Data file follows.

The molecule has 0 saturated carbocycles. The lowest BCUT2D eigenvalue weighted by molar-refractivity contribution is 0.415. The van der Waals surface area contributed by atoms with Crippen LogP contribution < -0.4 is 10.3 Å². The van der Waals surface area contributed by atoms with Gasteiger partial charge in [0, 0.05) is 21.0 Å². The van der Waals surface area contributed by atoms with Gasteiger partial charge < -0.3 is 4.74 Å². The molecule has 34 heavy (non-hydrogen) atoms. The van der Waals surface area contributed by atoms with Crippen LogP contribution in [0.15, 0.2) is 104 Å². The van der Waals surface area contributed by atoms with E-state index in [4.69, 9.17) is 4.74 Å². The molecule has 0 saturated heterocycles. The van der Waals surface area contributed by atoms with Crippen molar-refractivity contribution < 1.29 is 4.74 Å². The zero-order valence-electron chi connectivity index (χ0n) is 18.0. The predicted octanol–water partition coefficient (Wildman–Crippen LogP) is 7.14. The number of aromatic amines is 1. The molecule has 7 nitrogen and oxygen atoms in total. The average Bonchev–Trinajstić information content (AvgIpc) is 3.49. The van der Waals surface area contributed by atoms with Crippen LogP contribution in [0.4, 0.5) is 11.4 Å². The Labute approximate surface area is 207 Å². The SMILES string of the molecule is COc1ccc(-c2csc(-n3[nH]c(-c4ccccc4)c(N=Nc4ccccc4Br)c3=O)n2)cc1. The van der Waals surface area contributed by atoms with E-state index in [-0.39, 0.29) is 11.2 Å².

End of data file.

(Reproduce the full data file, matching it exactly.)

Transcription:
The molecule has 0 saturated carbocycles. The lowest BCUT2D eigenvalue weighted by molar-refractivity contribution is 0.415. The van der Waals surface area contributed by atoms with Crippen LogP contribution < -0.4 is 10.3 Å². The van der Waals surface area contributed by atoms with Gasteiger partial charge in [0, 0.05) is 21.0 Å². The van der Waals surface area contributed by atoms with Gasteiger partial charge < -0.3 is 4.74 Å². The molecule has 34 heavy (non-hydrogen) atoms. The van der Waals surface area contributed by atoms with Crippen LogP contribution in [0.15, 0.2) is 104 Å². The van der Waals surface area contributed by atoms with E-state index in [4.69, 9.17) is 4.74 Å². The molecule has 0 saturated heterocycles. The van der Waals surface area contributed by atoms with Crippen molar-refractivity contribution < 1.29 is 4.74 Å². The zero-order valence-electron chi connectivity index (χ0n) is 18.0. The predicted octanol–water partition coefficient (Wildman–Crippen LogP) is 7.14. The number of aromatic amines is 1. The molecule has 7 nitrogen and oxygen atoms in total. The average Bonchev–Trinajstić information content (AvgIpc) is 3.49. The van der Waals surface area contributed by atoms with Crippen LogP contribution in [0.4, 0.5) is 11.4 Å². The Labute approximate surface area is 207 Å². The SMILES string of the molecule is COc1ccc(-c2csc(-n3[nH]c(-c4ccccc4)c(N=Nc4ccccc4Br)c3=O)n2)cc1. The van der Waals surface area contributed by atoms with E-state index in [-0.39, 0.29) is 11.2 Å².